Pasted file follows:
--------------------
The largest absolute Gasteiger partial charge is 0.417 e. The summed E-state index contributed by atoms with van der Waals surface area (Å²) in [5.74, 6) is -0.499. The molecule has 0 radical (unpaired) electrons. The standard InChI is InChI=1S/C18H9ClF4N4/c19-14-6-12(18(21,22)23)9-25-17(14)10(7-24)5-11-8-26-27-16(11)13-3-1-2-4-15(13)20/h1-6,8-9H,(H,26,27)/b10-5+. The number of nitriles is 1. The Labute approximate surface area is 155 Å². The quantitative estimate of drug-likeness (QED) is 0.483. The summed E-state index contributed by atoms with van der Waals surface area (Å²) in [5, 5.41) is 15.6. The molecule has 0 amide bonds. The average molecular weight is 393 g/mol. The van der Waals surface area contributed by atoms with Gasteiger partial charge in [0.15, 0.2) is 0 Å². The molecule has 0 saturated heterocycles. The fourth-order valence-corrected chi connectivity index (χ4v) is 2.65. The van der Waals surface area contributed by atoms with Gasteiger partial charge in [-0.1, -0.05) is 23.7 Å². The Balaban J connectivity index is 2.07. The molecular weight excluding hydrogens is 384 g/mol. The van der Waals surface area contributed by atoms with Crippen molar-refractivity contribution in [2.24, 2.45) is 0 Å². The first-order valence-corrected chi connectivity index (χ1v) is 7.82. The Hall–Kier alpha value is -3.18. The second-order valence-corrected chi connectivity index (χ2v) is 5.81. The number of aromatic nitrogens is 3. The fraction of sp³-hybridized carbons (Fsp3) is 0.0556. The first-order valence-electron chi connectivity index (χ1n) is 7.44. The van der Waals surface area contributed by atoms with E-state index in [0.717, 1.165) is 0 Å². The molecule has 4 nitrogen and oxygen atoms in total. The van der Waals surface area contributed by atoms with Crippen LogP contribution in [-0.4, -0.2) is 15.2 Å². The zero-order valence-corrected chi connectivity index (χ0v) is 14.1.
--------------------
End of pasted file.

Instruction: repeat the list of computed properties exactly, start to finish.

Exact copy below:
The largest absolute Gasteiger partial charge is 0.417 e. The summed E-state index contributed by atoms with van der Waals surface area (Å²) in [5.74, 6) is -0.499. The molecule has 0 radical (unpaired) electrons. The standard InChI is InChI=1S/C18H9ClF4N4/c19-14-6-12(18(21,22)23)9-25-17(14)10(7-24)5-11-8-26-27-16(11)13-3-1-2-4-15(13)20/h1-6,8-9H,(H,26,27)/b10-5+. The number of nitriles is 1. The Labute approximate surface area is 155 Å². The quantitative estimate of drug-likeness (QED) is 0.483. The summed E-state index contributed by atoms with van der Waals surface area (Å²) in [5, 5.41) is 15.6. The molecule has 0 amide bonds. The average molecular weight is 393 g/mol. The van der Waals surface area contributed by atoms with Gasteiger partial charge in [0.15, 0.2) is 0 Å². The molecule has 0 saturated heterocycles. The fourth-order valence-corrected chi connectivity index (χ4v) is 2.65. The van der Waals surface area contributed by atoms with Gasteiger partial charge in [-0.1, -0.05) is 23.7 Å². The Balaban J connectivity index is 2.07. The molecular weight excluding hydrogens is 384 g/mol. The van der Waals surface area contributed by atoms with Crippen molar-refractivity contribution in [2.24, 2.45) is 0 Å². The first-order valence-corrected chi connectivity index (χ1v) is 7.82. The Hall–Kier alpha value is -3.18. The second-order valence-corrected chi connectivity index (χ2v) is 5.81. The number of aromatic nitrogens is 3. The fraction of sp³-hybridized carbons (Fsp3) is 0.0556. The first-order valence-electron chi connectivity index (χ1n) is 7.44. The van der Waals surface area contributed by atoms with E-state index in [0.717, 1.165) is 0 Å². The molecule has 4 nitrogen and oxygen atoms in total. The van der Waals surface area contributed by atoms with Crippen LogP contribution in [-0.4, -0.2) is 15.2 Å². The zero-order valence-corrected chi connectivity index (χ0v) is 14.1.